Thank you for writing to Jewish Values Online to ask your question.
A related question was asked earlier, and answers your question in part. I suggest you take a visit to this answer on the JVO site for responses from three rabbis that reply concerning tatoos:
I would say that the Jewish view on Tatoos has not changed significantly with time, unless perhaps there is less of a shock factor involved in general. Most Jews ‘know’ that tattoos are forbidden, and it is not common that Jews hve them. It is not seen as a positive thing to have one, and it is still true that people accept those with tattoos as Jews ‘despite’ the tattoos. There may be some easing of this attitude of late among young people, but it is likely that this is a fad that will die out again.
As for the question of piercings, it is less clear as I understand it. Piercings are not classified in the same category as tattoos, and are not explicitly forbidden. Historically, and in the Tanakh, piercings were mentioned as worn by the Hebrews (the source of the gold for the golden calf was the earrings they wore); there is mention of earrings and nose rings in relation to adornment of women; and slaves that did not wish to be freed at the end of their term of service in the Shemitah (seventh) or Yovel (Jubilee – 50th) years were to receive a ‘piercing’ of their ear using an awl to mark them as in that status.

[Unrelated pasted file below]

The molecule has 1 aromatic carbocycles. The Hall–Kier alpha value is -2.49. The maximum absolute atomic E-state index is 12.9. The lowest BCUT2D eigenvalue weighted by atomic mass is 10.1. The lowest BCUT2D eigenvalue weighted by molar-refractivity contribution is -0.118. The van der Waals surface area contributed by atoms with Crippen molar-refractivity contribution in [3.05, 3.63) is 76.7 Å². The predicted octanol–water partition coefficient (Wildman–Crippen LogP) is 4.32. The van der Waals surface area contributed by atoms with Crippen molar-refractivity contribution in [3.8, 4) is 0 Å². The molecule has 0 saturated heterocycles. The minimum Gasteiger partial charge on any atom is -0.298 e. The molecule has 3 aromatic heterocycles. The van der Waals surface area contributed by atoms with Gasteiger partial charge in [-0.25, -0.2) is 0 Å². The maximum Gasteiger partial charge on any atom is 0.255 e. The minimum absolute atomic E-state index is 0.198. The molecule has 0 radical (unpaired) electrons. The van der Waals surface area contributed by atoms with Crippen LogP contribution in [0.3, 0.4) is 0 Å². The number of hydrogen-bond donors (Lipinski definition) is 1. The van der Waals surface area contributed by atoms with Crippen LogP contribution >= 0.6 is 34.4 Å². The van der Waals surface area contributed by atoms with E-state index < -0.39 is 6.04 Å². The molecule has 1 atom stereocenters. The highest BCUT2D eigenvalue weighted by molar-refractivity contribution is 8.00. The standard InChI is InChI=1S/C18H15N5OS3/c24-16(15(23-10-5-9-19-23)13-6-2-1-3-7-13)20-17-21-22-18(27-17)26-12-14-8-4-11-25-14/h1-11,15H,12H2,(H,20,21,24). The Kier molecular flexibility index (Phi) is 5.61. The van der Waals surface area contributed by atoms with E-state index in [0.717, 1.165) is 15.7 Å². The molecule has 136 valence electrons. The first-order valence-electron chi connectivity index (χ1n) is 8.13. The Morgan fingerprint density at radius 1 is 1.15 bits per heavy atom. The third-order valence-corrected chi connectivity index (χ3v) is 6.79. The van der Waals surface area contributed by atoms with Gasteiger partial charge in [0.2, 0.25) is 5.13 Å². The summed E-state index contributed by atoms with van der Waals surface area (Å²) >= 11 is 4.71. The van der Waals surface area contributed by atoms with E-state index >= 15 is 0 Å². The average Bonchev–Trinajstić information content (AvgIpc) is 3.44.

Nonetheless, the practice of piercings is frowned upon because it is seen (other than ear and nose rings) not as an adornment and enhancement of the human body, but as a desecration of it and of the form of the body which is made ‘in the image’ of G-d. Thus, piercings beyond the somewhat accepted range of one (or perhaps two on each side) pair of earrings, are seen as defacement and desecration by most in the Jewish world, and are not accepted. Similarly to the case with tattoos, if one has piercings, it will not change their status as a Jew, though it most likely will change how others will see and treat them. I doubt that there would be any time that a person with piercings would be denied a Jewish burial. I would point out that the piercings themselves would likely be removed from the body as part of the process that a Chevrah Kadishah (Holy ‘burial’ Society) would perform in preparing the body for burial.
In short, tattoos are taboo, and piercings are problematic. J